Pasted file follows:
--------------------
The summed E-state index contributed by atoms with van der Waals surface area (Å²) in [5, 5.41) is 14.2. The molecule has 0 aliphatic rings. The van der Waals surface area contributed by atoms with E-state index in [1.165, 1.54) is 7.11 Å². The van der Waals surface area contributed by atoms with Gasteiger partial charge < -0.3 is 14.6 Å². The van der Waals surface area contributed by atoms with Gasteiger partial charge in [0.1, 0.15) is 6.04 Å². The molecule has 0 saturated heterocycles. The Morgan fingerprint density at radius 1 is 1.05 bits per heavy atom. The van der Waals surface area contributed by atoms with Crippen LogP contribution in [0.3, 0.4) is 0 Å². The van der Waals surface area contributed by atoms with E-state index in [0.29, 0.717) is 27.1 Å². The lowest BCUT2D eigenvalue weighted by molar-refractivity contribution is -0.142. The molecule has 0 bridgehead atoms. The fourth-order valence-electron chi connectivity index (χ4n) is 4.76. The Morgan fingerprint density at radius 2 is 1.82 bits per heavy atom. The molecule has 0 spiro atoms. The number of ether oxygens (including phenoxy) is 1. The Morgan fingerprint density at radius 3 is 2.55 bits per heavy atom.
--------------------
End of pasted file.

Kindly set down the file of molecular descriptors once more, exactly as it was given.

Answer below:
The summed E-state index contributed by atoms with van der Waals surface area (Å²) in [5, 5.41) is 14.2. The molecule has 0 aliphatic rings. The van der Waals surface area contributed by atoms with E-state index in [1.165, 1.54) is 7.11 Å². The van der Waals surface area contributed by atoms with Gasteiger partial charge < -0.3 is 14.6 Å². The van der Waals surface area contributed by atoms with Gasteiger partial charge in [0.1, 0.15) is 6.04 Å². The molecule has 0 saturated heterocycles. The Morgan fingerprint density at radius 1 is 1.05 bits per heavy atom. The van der Waals surface area contributed by atoms with Crippen LogP contribution in [0.3, 0.4) is 0 Å². The van der Waals surface area contributed by atoms with E-state index in [0.29, 0.717) is 27.1 Å². The lowest BCUT2D eigenvalue weighted by molar-refractivity contribution is -0.142. The molecule has 0 bridgehead atoms. The fourth-order valence-electron chi connectivity index (χ4n) is 4.76. The Morgan fingerprint density at radius 2 is 1.82 bits per heavy atom. The molecule has 0 spiro atoms. The number of ether oxygens (including phenoxy) is 1. The Morgan fingerprint density at radius 3 is 2.55 bits per heavy atom.